There are certain clubs in our school where students can pursue their interests. Eg., debate, football, drama, IT. Students are free to chose any of them and only few people get to be in the IT club, where things like Scratch(an animation software which can be easily learnt through self-exploration), app inventor(same type). I am one of them.

After many days, some members and I were selected for an innovation challenge(essay-writing) and I chose transportation along with my teammates. I did everything, including consulting an English teacher, writing the essay and collecting whatever information was needed, but not copying it down in a sheet. According to me, it had something innovative. I found later that our work had not been selected by the principal but an other group. Also, my teammates and I were enlisted in their group, thus making the group bigger.

I was called in school to type their essay, which did not speak about their innovation, but rather things which are already/about to be innovated by other famous companies. I was frustrated after seeing it and then began to criticize I openly to the members. Also, I told them that it was an innovation challenge. I even refused to give my name after the essay. To make myself worthy give my name in it, I added few points.

As a person, I am very introverted and totally hate working in teams. If I work in a team, I either take all the “main” responsibilities, i.e., be the leader or hate the situation. How do I develop my team spirit and how do I become more of an extrovert? Also, whenever I think of showing extrovert attitude by dancing or telling a joke in front of others, I think of myself negatively.

  • How to enjoy X? sounds too complicated to me... – NVZ Dec 24 '17 at 10:47
  • So, there's a whole lot of story here, but what exactly is the question? Enjoying working in a team is not an interpersonal skill... – Tinkeringbell Dec 24 '17 at 11:37
  • You should try to trust your teammates and believe that if the work is properly dissipated, you might learn new things. If you already have the habit of leading, then, try to guide the group and assign particular tasks to all of them. So that the experience is nice and fruitful, organise meetings where each explains his methodology and what he has learnt newly. This communication is important, since it will help you break the fence of shyness. – Tosh Dec 25 '17 at 6:28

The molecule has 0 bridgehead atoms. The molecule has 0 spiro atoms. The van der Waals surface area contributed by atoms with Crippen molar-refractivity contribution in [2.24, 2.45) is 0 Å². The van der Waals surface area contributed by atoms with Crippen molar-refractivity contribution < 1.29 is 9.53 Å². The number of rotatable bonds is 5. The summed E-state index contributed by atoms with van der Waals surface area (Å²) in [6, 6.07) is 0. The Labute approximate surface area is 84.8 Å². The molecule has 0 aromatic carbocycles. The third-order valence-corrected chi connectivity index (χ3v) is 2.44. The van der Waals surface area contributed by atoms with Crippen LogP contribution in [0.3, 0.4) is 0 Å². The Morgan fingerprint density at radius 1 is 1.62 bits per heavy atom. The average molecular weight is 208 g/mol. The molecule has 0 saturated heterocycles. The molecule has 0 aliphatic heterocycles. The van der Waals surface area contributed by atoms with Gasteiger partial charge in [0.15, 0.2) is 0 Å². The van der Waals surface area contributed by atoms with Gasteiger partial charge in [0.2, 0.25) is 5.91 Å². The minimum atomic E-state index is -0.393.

I have been in your situation and as I think this question over I continue to be in similar situations that require a different approach.

Let's first look at your mindset. You are convinced you are an introvert. That's totally fine. But with that mindset, "I'm an introvert" becomes a filter, a set of behaviors, and a limited way of thinking. Here is what is likely to happen as a result of this feeling.

  • You may subconsciously reject beneficial new experiences with other people.
  • Your interpersonal skills can weaken because if you believe yourself to be an introvert, then why bother sharpening them.
  • It can lead to cyclical thinking, wherein you might feel lonely, but reject opportunities to be part of something bigger than you.

I too like you have many introvert traits, but over time I have seen the benefits of developing extrovert traits without sacrificing who I am, nor have I had to play the leadership role in doing so. Along the way, I have experienced several benefits.

  • A feeling of shared growth. There is something about sharing a common goal that creates a feeling of bonding and connection with others. It's ineffable and can't really be experienced by going it alone.

  • The ability to combine resources to complete a big project that one person would take years to or never finish.

  • The feeling of belonging and being supported. To have your teammates give you a boost when you need it and you do the same. That feeling you don't have to be on top of everything all the time.

And here is something else to consider. You don't have to be a team player a hundred percent of the time. You can be in team mode when you are with the group and doing team stuff. You can allocate a percentage of your day and focus to the team, and also be a introvert when you are not. It's all about finding your level of comfort.

Have you considered how being a team player can positively benefit you?

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